It was Friedlieb Runge who discovered creosote, a chemical compound with anti-decomposition properties, widely used in the industrializing countries in the railway and shipping business since it protected the wood on train tracks and boats from rotting. It was also used for treating sewage, because it reduced the odor, although people were not exactly sure how.
Joseph Lister, a surgeon at the University of Glasgow, born on this day in 1827, suspected that chemical compounds such as creosote, could be used to combat skin wound decomposition, as well.
In an 1867 series of articles in The Lancet, entitled: "On a new method of treating compound fracture, abscess, etc.: with observation on the conditions of suppuration", Lister described the use of carbolic acid solution as a means to reduce the incidence of gangrene in surgical wounds. Lister applied a bandage dressing of carbolic acid onto the wound of a boy who had an open leg fracture. After four days, no infection had developed, and after a total of six weeks the bone healed without infection or decomposition. This was considered a remarkable achievement.
Lister began to instruct his junior surgeons to wash their hands before and after operations, to wear clean gowns and gloves and to sterilize medical instruments. The Glasgow infirmary saw a dramatic drop in wound decomposition compared to other surgical centers where surgeons were not required to wash hands or equipment at all and a bloody, soiled surgical gown or coat was seen as a sign of a surgeon’s experience.
As Professor of Surgery at the University of Edinburgh, Lister continued to develop improved methods improving wound healing, based on his reading of others like Louis Pasteur an he published and lectured widely on the subject of antisepsis and asepsis. When people began to realize that germs caused the decomposition of wounds and that this could be best prevented with hand washing and using chemical compounds to sterilize wound and surgical instruments, this led to the rise of sterile surgery, championed by Joseph Lister.
Born into a Quaker family, Joseph Lister’s father was Joseph Jackson Lister, a physicist and opticist, a leader in the development of compound microscopes. Lister attended the University of London , joined the Royal College of Surgeons at the age of 26. For his discoveries and work in medicine, he was elevated to the peerage as Baron Lister.
After retiring, he made few public appearances. In 1879, Listerine mouthwash was named after him for his work in antisepsis. Also named after Lister is the bacterial genus Listeria, of which the food-borne pathogen Listeria monocytogenes is a member. In 1901, Lister advised surgeons on the surgery on King Edward VII’s appendicitis case – preventing infection and saving the monarch’s life. King remarked to Lister saying, "I know that if it had not been for you and your work, I wouldn't be sitting here today."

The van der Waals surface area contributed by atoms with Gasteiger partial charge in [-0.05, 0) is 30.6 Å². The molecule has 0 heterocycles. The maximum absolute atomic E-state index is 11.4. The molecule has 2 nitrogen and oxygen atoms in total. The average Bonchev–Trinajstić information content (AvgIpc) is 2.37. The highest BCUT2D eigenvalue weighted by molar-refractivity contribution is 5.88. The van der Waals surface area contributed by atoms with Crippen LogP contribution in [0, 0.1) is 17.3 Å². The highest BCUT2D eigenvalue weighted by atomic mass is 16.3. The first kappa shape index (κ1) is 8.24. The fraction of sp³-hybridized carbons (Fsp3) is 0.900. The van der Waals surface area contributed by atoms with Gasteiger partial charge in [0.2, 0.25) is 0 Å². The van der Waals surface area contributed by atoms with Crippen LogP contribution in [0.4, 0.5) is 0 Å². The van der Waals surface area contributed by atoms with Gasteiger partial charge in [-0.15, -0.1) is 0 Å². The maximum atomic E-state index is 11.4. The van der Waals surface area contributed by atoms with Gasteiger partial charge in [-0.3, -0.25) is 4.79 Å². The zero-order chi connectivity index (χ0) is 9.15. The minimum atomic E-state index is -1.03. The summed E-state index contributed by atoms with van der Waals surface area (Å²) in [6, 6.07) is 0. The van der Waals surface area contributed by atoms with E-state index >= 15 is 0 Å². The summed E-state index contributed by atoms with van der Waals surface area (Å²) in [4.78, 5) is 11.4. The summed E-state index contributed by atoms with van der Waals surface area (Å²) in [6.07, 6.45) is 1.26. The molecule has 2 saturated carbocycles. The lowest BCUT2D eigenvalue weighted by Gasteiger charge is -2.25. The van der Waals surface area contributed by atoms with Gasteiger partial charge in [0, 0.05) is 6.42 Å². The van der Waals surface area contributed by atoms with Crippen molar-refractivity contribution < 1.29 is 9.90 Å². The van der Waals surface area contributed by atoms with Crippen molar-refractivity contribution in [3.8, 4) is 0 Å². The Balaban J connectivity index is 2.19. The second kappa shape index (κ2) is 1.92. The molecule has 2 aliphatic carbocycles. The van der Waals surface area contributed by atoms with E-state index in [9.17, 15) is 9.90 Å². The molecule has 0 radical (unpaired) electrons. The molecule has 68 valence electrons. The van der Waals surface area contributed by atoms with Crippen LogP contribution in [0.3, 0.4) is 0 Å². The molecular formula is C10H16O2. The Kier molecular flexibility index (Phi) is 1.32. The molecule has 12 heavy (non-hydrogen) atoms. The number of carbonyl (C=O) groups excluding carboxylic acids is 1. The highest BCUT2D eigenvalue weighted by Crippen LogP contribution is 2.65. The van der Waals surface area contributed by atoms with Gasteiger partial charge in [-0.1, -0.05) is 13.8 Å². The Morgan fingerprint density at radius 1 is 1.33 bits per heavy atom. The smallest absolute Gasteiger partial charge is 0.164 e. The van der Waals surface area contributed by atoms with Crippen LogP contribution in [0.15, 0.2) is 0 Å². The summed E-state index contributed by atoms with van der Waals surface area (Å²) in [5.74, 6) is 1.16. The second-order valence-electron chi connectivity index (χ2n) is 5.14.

Lister died in 1912 at the age of 84, at his home in Kent . His funeral held at Westminster Abbey.
Here's a poem by Arthur Guiterman:
The Antiseptic Baby and the Prophylactic Pup
Were playing in the garden when the Bunny gamboled up;
They looked upon the Creature with a loathing undisguised;—
It wasn't Disinfected and it wasn't Sterilized.
They said it was a Microbe and a Hotbed of Disease;
They steamed it in a vapor of a thousand-odd degrees;
They froze it in a freezer that was cold as Banished Hope
And washed it in permanganate with carbolated soap.
In sulphurated hydrogen they steeped its wiggly ears;
They trimmed its frisky whiskers with a pair of hard-boiled shears;
They donned their rubber mittens and they took it by the hand
And elected it a member of the Fumigated Band.
There's not a Micrococcus in the garden where they play;
They bathe in pure iodoform a dozen times a day;
And each imbibes his rations from a Hygienic Cup—
The Bunny and the Baby and the Prophylactic Pup.
And so, another entry in the Physician an Surgeon's Almanac for April 5, 2012, brought to you by Listeine Cigarettes. Fight bacteria while you freshen your breath; make your cigarettes Listerine.